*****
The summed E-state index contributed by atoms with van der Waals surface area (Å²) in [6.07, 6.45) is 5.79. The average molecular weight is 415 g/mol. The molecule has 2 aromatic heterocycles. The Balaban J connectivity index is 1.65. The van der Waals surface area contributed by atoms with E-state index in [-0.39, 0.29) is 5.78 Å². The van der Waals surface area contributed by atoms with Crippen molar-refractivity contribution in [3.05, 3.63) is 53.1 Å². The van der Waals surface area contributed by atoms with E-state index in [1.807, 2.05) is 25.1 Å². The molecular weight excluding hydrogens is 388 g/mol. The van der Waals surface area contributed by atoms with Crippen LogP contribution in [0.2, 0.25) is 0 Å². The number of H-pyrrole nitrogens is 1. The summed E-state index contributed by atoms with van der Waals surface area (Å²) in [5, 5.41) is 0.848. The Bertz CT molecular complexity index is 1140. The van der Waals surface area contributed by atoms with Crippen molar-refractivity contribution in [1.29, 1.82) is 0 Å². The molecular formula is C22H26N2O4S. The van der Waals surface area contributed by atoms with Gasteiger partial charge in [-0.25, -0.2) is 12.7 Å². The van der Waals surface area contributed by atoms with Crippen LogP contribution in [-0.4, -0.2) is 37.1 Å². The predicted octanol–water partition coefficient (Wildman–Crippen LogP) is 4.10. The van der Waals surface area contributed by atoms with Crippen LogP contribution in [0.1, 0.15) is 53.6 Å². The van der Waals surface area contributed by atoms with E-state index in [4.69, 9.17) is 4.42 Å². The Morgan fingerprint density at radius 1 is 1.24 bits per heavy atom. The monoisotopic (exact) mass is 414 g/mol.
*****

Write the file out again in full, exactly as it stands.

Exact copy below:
The summed E-state index contributed by atoms with van der Waals surface area (Å²) in [6.07, 6.45) is 5.79. The average molecular weight is 415 g/mol. The molecule has 2 aromatic heterocycles. The Balaban J connectivity index is 1.65. The van der Waals surface area contributed by atoms with E-state index in [-0.39, 0.29) is 5.78 Å². The van der Waals surface area contributed by atoms with Crippen molar-refractivity contribution in [3.05, 3.63) is 53.1 Å². The van der Waals surface area contributed by atoms with E-state index in [1.807, 2.05) is 25.1 Å². The molecular weight excluding hydrogens is 388 g/mol. The van der Waals surface area contributed by atoms with Crippen LogP contribution in [0.2, 0.25) is 0 Å². The number of H-pyrrole nitrogens is 1. The summed E-state index contributed by atoms with van der Waals surface area (Å²) in [5, 5.41) is 0.848. The Bertz CT molecular complexity index is 1140. The van der Waals surface area contributed by atoms with Crippen molar-refractivity contribution in [1.29, 1.82) is 0 Å². The molecular formula is C22H26N2O4S. The van der Waals surface area contributed by atoms with Gasteiger partial charge in [-0.25, -0.2) is 12.7 Å². The van der Waals surface area contributed by atoms with Crippen LogP contribution in [-0.4, -0.2) is 37.1 Å². The predicted octanol–water partition coefficient (Wildman–Crippen LogP) is 4.10. The van der Waals surface area contributed by atoms with Crippen LogP contribution in [0.1, 0.15) is 53.6 Å². The van der Waals surface area contributed by atoms with E-state index in [4.69, 9.17) is 4.42 Å². The Morgan fingerprint density at radius 1 is 1.24 bits per heavy atom. The monoisotopic (exact) mass is 414 g/mol.